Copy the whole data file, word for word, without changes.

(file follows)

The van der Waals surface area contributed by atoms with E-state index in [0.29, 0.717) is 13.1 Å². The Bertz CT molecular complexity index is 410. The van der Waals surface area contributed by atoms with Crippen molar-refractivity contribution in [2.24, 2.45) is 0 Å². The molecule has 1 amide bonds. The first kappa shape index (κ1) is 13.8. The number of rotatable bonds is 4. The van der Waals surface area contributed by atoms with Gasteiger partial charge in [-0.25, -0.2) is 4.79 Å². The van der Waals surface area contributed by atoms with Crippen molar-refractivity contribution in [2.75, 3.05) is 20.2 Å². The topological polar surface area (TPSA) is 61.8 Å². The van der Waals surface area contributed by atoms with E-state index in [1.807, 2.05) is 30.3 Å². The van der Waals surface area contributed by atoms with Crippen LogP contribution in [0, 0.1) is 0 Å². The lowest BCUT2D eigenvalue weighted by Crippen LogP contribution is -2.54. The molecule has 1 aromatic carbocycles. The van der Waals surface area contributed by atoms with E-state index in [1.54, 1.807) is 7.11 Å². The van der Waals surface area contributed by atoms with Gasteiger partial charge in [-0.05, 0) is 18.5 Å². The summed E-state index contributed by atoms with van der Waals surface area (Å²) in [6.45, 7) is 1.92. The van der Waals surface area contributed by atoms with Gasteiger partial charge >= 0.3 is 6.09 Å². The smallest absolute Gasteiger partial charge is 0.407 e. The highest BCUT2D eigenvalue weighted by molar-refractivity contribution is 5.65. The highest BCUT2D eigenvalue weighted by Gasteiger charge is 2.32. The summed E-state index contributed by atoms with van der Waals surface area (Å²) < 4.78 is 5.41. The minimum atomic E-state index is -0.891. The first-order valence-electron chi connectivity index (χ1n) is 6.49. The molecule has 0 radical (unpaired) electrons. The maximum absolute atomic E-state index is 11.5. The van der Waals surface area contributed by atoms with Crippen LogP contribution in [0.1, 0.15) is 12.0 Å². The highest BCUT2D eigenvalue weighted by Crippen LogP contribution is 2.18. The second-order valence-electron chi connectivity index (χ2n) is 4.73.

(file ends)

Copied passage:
The van der Waals surface area contributed by atoms with E-state index in [0.29, 0.717) is 13.1 Å². The Bertz CT molecular complexity index is 410. The van der Waals surface area contributed by atoms with Crippen molar-refractivity contribution in [2.24, 2.45) is 0 Å². The molecule has 1 amide bonds. The first kappa shape index (κ1) is 13.8. The number of rotatable bonds is 4. The van der Waals surface area contributed by atoms with Gasteiger partial charge in [-0.25, -0.2) is 4.79 Å². The van der Waals surface area contributed by atoms with Crippen molar-refractivity contribution in [2.75, 3.05) is 20.2 Å². The topological polar surface area (TPSA) is 61.8 Å². The van der Waals surface area contributed by atoms with E-state index in [1.807, 2.05) is 30.3 Å². The van der Waals surface area contributed by atoms with Crippen LogP contribution in [0, 0.1) is 0 Å². The lowest BCUT2D eigenvalue weighted by Crippen LogP contribution is -2.54. The molecule has 1 aromatic carbocycles. The van der Waals surface area contributed by atoms with E-state index in [1.54, 1.807) is 7.11 Å². The van der Waals surface area contributed by atoms with Gasteiger partial charge in [-0.05, 0) is 18.5 Å². The summed E-state index contributed by atoms with van der Waals surface area (Å²) in [6.45, 7) is 1.92. The van der Waals surface area contributed by atoms with Gasteiger partial charge >= 0.3 is 6.09 Å². The smallest absolute Gasteiger partial charge is 0.407 e. The highest BCUT2D eigenvalue weighted by molar-refractivity contribution is 5.65. The highest BCUT2D eigenvalue weighted by Gasteiger charge is 2.32. The summed E-state index contributed by atoms with van der Waals surface area (Å²) < 4.78 is 5.41. The minimum atomic E-state index is -0.891. The first-order valence-electron chi connectivity index (χ1n) is 6.49. The molecule has 0 radical (unpaired) electrons. The maximum absolute atomic E-state index is 11.5. The van der Waals surface area contributed by atoms with Crippen LogP contribution in [0.1, 0.15) is 12.0 Å². The highest BCUT2D eigenvalue weighted by Crippen LogP contribution is 2.18. The second-order valence-electron chi connectivity index (χ2n) is 4.73.